Friday, January 4, 2013

No. 517 – This Moment

Performer: Matthew Sweet
Songwriter: Victoria Williams
Original Release: Sweet Relief: A Benefit for Victoria Williams
Year: 1993
Definitive Version: None

After Laurie and I saw Matthew Sweet at the Park West in September 2008, I was listening to him quite a bit—particularly this song, which he didn’t do that night. It became a somewhat prescient tune the next spring.

When Laurie and I met, one of the things that sparked a dialog betwixt us is we both were journalists by trade. I recently finished a 16-year career in the newspaper game, while Laurie was in mid-stride as associate editor at one of the American Hospital Association’s magazines.

That continued until one day in April 2009. We were in the bedroom, and I think I was preparing to do laundry or something, because I was scurrying about while Laurie was talking about a friend of hers who was having some relationship problems.

I was being properly sympathetic when Laurie finished and then said matter of factly, ‘Oh, and I got laid off today.’

Wait … what? I did a quintuple take. Talk about burying the lead! (She was a magazine writer, not a newspaper reporter.)

Yes, AHA decided that due to budgetary cutbacks, a dozen longtime employees were being shown the door. Laurie was one of the group, ending a 14-year run. Unlike the others in her group, Laurie was given a bonus to stay an additional three weeks and help AHA transition her magazine from a two-person staff to one that would be handled by one person.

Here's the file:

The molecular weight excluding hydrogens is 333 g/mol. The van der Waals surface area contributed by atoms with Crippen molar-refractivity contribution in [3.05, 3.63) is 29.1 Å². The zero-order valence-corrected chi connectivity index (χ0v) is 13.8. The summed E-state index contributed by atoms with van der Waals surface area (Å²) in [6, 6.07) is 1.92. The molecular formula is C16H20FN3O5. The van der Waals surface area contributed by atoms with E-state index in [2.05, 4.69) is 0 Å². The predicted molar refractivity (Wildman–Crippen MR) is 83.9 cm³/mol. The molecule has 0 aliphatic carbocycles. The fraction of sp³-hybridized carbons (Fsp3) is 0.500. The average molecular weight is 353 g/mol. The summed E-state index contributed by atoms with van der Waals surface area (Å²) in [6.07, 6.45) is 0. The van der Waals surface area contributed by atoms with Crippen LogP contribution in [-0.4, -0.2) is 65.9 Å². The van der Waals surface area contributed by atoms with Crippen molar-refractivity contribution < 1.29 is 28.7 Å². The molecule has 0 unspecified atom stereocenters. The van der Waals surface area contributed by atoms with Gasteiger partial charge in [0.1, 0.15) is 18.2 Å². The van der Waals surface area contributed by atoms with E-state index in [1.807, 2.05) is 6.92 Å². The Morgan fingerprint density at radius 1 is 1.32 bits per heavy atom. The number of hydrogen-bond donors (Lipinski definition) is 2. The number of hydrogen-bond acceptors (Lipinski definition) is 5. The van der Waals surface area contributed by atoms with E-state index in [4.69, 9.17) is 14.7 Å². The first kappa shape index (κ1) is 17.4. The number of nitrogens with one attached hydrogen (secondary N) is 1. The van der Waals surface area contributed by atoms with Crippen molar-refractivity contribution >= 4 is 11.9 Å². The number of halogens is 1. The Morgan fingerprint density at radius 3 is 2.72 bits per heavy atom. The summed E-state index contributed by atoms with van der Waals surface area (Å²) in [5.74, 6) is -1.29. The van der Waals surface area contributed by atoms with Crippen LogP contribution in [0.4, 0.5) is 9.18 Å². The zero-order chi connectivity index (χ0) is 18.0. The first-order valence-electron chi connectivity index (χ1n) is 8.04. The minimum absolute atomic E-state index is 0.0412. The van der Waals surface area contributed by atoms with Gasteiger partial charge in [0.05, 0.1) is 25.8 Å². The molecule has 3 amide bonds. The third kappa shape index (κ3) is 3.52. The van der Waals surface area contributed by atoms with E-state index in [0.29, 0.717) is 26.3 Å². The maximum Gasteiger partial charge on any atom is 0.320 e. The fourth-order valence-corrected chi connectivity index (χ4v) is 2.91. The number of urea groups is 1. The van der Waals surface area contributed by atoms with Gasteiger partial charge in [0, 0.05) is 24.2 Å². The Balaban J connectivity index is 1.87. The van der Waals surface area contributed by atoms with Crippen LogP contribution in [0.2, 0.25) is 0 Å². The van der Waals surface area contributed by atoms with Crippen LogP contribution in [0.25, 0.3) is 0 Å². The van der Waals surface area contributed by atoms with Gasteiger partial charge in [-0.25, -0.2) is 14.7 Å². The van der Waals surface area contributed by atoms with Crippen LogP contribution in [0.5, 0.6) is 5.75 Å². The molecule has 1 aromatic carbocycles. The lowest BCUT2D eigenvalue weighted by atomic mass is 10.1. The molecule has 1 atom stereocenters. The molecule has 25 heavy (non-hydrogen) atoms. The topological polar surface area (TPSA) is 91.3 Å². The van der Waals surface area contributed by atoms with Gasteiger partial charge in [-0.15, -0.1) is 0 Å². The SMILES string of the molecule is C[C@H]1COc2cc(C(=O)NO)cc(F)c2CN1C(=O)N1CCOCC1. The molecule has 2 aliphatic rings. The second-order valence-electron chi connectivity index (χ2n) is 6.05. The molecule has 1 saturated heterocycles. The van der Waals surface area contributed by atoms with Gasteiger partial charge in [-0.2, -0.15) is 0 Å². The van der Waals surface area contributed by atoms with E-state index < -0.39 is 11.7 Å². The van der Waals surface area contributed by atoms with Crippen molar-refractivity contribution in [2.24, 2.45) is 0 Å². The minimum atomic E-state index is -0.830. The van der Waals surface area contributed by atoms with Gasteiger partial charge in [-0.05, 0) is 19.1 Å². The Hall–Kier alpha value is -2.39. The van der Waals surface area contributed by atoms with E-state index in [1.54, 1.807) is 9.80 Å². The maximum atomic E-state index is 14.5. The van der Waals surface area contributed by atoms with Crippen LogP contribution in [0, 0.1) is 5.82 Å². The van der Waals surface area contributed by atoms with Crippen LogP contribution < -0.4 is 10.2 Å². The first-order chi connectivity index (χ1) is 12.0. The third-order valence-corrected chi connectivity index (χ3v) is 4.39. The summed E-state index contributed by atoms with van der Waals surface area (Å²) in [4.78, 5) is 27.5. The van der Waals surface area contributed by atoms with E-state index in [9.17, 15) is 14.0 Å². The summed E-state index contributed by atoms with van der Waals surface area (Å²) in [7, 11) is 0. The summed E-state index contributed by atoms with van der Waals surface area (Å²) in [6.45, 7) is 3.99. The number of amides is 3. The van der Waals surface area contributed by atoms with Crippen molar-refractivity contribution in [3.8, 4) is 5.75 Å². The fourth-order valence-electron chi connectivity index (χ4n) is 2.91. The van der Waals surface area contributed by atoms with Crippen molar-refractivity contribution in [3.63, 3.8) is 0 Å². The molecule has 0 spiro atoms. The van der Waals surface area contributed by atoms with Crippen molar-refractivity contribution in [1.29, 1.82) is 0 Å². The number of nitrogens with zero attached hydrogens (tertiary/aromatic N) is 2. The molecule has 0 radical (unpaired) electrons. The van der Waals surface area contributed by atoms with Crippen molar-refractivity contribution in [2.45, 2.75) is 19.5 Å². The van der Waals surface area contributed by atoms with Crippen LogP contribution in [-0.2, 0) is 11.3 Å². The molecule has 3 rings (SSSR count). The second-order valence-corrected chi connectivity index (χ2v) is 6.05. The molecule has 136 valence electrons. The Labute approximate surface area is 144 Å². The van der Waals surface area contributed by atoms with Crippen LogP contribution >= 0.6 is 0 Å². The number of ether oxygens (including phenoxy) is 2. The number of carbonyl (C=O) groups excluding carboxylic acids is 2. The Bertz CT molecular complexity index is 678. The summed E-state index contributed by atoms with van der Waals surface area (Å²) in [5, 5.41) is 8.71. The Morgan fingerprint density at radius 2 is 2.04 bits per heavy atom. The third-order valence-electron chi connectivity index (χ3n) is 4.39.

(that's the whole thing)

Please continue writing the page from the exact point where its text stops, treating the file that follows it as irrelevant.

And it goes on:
Well, there was only one thing to do here. I went into the kitchen, grabbed an open bottle of champagne and poured us a toast.

It had been apparent for some time that Laurie needed a new professional challenge—even she knew it—but it was equally apparent that she wasn’t going to leave on her own. AHA thus provided the opportunity for her to try something new.

But now, Laurie’s first inclination was to panic over the coming loss of her regular paycheck. I didn’t necessarily disagree with her. It’s one thing to jump out of the airplane, like I did in 2003. It’s quite another to be pushed.

The good news was that in addition to the bonus, she was given a 14-week severance—something I didn’t get from The Dispatch—which cushioned the fall nicely. (Moral of the story: Don’t quit. Make them fire you, so they pay you to go away.)

Laurie’s second inclination then was to wonder whether she had blown it. At the start of 2009, the editor of Laurie’s magazine was more or less forced to retire due to the increasingly crippling effect of her MS. Laurie was asked whether she wanted to take over the big chair, but Laurie had no interest in being in charge of anything and declined. That, she concluded, sealed her fate at AHA.

Maybe, but it was just as well. If she hadn’t, Laurie now would have to do what her replacement was going to do—run the magazine solo. That definitely wasn’t something she wanted to do, so it was much better to take the severance and ride off into the sunset.

She agreed. It was unsettling, but it would be OK, because I’d be with her every step of the way. The first order of business was, as I recounted, to get her a computer, which she now would need for her home office.

Then, the second to last weekend, I went to her office as she went through her desk and helped her haul out files. It was bittersweet, as you might expect, even for me. I had met Laurie at her office after work dozens of times over the nearly four years since I moved to Chicago, and this would be the last time I’d be there. I had never known Laurie to work anywhere else. When we finished, we went to Italian Village to sit under faux stars in the middle of the faux town to cheer up.

When the last day came, we left town. Her final day, a Friday, happened to coincide with a long preplanned trip to Columbus to see a game at the Clippers’ new ballpark. The timing turned out to be perfect and provided a nice demarcation from the moments to come and those that never would come again.

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